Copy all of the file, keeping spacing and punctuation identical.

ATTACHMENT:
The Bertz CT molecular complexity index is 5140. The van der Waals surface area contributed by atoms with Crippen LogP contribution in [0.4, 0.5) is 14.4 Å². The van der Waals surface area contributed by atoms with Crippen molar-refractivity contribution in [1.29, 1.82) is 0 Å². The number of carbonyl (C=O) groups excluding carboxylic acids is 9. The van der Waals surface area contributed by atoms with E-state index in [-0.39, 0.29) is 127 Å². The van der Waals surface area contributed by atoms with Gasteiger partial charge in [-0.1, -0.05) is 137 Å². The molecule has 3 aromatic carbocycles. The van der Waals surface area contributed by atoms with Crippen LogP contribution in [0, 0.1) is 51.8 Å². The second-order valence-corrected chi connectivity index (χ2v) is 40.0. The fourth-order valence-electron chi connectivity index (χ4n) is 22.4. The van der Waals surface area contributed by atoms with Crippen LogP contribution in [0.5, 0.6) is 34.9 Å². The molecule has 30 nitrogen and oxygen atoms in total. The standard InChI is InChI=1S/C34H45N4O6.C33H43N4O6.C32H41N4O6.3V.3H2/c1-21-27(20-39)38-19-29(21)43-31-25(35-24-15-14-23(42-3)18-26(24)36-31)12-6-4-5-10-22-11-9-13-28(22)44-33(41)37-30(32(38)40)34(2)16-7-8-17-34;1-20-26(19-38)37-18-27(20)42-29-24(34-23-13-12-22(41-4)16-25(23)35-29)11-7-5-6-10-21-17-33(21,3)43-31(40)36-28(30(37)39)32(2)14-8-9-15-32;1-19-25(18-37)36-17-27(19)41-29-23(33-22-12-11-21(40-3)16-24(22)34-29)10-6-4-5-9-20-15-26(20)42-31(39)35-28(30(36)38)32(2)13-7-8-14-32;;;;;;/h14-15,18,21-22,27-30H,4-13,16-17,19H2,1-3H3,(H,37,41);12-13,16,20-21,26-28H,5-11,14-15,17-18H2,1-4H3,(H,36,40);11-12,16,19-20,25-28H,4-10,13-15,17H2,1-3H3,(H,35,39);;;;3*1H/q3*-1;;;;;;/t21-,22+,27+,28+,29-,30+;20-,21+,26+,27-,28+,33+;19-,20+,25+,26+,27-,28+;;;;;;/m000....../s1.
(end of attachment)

The Bertz CT molecular complexity index is 5140. The van der Waals surface area contributed by atoms with Crippen LogP contribution in [0.4, 0.5) is 14.4 Å². The van der Waals surface area contributed by atoms with Crippen molar-refractivity contribution in [1.29, 1.82) is 0 Å². The number of carbonyl (C=O) groups excluding carboxylic acids is 9. The van der Waals surface area contributed by atoms with E-state index in [-0.39, 0.29) is 127 Å². The van der Waals surface area contributed by atoms with Gasteiger partial charge in [-0.1, -0.05) is 137 Å². The molecule has 3 aromatic carbocycles. The van der Waals surface area contributed by atoms with Crippen LogP contribution in [0, 0.1) is 51.8 Å². The second-order valence-corrected chi connectivity index (χ2v) is 40.0. The fourth-order valence-electron chi connectivity index (χ4n) is 22.4. The van der Waals surface area contributed by atoms with Crippen LogP contribution in [0.5, 0.6) is 34.9 Å². The molecule has 30 nitrogen and oxygen atoms in total. The standard InChI is InChI=1S/C34H45N4O6.C33H43N4O6.C32H41N4O6.3V.3H2/c1-21-27(20-39)38-19-29(21)43-31-25(35-24-15-14-23(42-3)18-26(24)36-31)12-6-4-5-10-22-11-9-13-28(22)44-33(41)37-30(32(38)40)34(2)16-7-8-17-34;1-20-26(19-38)37-18-27(20)42-29-24(34-23-13-12-22(41-4)16-25(23)35-29)11-7-5-6-10-21-17-33(21,3)43-31(40)36-28(30(37)39)32(2)14-8-9-15-32;1-19-25(18-37)36-17-27(19)41-29-23(33-22-12-11-21(40-3)16-24(22)34-29)10-6-4-5-9-20-15-26(20)42-31(39)35-28(30(36)38)32(2)13-7-8-14-32;;;;;;/h14-15,18,21-22,27-30H,4-13,16-17,19H2,1-3H3,(H,37,41);12-13,16,20-21,26-28H,5-11,14-15,17-18H2,1-4H3,(H,36,40);11-12,16,19-20,25-28H,4-10,13-15,17H2,1-3H3,(H,35,39);;;;3*1H/q3*-1;;;;;;/t21-,22+,27+,28+,29-,30+;20-,21+,26+,27-,28+,33+;19-,20+,25+,26+,27-,28+;;;;;;/m000....../s1.